• Asks additional questions to research and experiment, based on previous conclusions
    • Develops and explains ideas based on investigations and experiments; uses specific reasoning and evidence to explain his assertions.
    • Presents the findings and conclusion of an experiment, both orally and in writing.
    • Researches and takes notes on information about a variety of topics using both books and digital resources.
    • Collects and uses data to support experiments and what he learns.
    • Experiments with different types of materials and matter—such as solid, liquid, and gas—to observe different physical and chemical changes.
    • Works independently, with partners, in small groups, and as a class to conduct experiments and create projects.
    • Studies and creates models of systems and objects to further explore and show an understanding of scientific concepts.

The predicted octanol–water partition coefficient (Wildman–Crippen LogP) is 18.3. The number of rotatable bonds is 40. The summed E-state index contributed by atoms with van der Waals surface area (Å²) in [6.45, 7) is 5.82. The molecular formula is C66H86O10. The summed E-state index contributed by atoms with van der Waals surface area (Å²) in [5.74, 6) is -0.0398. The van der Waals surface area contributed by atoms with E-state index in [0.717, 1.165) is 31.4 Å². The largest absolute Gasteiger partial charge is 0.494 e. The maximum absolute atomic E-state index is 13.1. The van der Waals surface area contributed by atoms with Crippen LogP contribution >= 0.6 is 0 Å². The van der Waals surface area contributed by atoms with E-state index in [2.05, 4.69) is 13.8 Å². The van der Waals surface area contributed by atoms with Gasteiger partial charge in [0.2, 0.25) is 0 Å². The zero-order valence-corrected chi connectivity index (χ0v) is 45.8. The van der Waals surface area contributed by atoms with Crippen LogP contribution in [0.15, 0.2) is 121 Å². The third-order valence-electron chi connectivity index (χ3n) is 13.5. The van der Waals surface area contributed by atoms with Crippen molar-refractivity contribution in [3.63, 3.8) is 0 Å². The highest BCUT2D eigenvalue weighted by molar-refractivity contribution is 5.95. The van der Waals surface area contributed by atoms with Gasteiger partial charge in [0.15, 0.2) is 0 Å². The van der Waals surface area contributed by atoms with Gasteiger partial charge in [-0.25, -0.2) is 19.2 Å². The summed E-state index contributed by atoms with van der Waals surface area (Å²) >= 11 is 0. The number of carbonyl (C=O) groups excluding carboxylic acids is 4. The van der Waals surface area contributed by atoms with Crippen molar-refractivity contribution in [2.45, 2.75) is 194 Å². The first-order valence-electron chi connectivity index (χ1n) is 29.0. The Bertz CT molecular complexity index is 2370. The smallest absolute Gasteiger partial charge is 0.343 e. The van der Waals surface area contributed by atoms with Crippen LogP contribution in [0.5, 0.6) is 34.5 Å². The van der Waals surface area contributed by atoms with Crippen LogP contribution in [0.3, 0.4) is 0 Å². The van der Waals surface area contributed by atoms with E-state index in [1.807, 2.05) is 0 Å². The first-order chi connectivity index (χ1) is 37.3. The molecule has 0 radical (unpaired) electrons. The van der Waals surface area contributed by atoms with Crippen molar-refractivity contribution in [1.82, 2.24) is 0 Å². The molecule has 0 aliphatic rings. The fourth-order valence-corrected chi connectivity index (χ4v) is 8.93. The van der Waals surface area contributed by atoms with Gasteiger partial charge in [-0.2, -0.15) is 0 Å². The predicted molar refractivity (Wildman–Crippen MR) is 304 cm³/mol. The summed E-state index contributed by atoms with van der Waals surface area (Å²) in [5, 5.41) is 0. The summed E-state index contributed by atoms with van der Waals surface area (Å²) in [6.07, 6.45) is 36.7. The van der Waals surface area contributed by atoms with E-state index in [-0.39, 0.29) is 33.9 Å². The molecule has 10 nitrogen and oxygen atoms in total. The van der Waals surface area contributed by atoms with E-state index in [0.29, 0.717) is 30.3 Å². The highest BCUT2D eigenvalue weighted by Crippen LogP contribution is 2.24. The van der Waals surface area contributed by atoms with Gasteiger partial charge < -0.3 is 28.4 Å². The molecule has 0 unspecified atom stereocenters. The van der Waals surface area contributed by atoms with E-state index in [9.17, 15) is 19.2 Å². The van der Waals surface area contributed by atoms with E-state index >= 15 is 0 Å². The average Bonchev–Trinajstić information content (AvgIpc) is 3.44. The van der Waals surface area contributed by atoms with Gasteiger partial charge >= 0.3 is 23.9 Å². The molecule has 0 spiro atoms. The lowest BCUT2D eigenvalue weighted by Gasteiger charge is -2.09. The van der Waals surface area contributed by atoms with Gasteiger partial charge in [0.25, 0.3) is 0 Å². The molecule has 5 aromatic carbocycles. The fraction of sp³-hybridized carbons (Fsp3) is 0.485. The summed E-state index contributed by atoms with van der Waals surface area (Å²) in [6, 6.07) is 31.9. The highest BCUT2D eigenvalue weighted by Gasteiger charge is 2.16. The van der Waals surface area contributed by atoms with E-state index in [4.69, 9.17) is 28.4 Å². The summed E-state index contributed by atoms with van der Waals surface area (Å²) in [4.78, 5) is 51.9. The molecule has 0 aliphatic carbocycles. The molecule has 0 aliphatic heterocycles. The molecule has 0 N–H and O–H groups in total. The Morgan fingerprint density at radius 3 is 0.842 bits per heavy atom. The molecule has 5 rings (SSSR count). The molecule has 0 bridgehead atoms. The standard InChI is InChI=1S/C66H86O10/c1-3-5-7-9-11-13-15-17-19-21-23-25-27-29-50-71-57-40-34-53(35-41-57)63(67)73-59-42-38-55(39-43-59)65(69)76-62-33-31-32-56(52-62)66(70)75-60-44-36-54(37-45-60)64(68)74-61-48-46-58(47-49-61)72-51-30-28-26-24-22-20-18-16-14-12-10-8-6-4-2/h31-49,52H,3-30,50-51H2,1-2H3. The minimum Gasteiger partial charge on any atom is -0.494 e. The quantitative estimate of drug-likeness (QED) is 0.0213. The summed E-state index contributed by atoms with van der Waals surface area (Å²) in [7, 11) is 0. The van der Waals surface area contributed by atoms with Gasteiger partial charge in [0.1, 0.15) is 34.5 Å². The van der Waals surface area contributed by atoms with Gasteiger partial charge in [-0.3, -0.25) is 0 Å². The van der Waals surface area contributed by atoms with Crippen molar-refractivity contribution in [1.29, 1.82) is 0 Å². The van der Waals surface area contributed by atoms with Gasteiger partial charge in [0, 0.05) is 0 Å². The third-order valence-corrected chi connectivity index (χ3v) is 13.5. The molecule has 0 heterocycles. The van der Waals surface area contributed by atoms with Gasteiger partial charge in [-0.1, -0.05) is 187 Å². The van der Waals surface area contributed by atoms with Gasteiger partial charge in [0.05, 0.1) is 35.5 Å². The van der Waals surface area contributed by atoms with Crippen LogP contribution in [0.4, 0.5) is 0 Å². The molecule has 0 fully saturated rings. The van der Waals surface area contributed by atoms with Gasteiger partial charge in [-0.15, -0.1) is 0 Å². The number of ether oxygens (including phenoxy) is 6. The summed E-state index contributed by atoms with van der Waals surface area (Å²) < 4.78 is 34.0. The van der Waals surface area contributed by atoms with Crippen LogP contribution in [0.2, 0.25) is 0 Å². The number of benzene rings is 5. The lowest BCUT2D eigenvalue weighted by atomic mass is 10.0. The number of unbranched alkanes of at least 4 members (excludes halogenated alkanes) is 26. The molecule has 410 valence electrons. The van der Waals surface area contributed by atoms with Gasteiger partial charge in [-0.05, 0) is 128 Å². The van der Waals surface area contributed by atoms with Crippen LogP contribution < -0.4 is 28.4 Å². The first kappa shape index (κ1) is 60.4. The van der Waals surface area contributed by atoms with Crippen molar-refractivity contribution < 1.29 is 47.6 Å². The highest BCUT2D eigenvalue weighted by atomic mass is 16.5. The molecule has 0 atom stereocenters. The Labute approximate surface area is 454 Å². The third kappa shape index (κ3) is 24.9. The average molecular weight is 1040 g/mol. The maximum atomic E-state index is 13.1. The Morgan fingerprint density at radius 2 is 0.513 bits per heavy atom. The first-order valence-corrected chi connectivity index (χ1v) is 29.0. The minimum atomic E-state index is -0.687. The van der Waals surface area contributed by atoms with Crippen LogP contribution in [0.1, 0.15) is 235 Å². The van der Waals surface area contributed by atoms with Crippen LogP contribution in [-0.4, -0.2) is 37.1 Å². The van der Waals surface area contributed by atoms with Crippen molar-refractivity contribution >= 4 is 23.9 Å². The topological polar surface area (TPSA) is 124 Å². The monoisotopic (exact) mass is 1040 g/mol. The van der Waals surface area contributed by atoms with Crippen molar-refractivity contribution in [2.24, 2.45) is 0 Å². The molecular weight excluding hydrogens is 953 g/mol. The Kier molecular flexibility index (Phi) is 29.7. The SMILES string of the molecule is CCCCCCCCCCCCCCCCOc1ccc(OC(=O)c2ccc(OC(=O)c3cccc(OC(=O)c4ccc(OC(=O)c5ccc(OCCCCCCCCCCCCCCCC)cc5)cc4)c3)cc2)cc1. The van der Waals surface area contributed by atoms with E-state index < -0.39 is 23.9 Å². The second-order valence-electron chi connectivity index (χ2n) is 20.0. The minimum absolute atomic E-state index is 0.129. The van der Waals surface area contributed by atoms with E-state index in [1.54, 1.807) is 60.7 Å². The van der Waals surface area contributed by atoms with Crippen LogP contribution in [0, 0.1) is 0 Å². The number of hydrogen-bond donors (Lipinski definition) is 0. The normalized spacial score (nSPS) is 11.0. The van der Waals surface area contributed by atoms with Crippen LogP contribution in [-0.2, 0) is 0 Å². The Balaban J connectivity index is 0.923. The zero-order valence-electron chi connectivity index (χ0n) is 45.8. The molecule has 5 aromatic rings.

5th Grade Social Studies

In most schools, 5th grade curriculum focuses on United States history, beginning with the colonization of America and possibly continuing through the 20th century. As 5th graders learn about social studies, they are taught to analyze the reasons behind events, make connections, and compare those events. As in other grades, most social studies curricula are specific to a location, so consult your child’s teacher or your state’s social studies standards to find out which specific communities and aspects of the community will be covered.

To build social studies skills, your 5th grader:

  • Writes about what she learns in a traditional essay format.
  • Uses primary sources and different types of media (such as film and art) to learn about historical events.
  • Learns about historical events through the context of geography and how it affected certain event outcomes.
  • Researches, organizes, and presents her research on various topics, events, and figures.
  • Discusses topics, focusing on using specific details, facts, and reasons to support her opinion.
  • Uses technology to research both past and current events and topics. 
  • Deepens her understanding of government and civic responsibility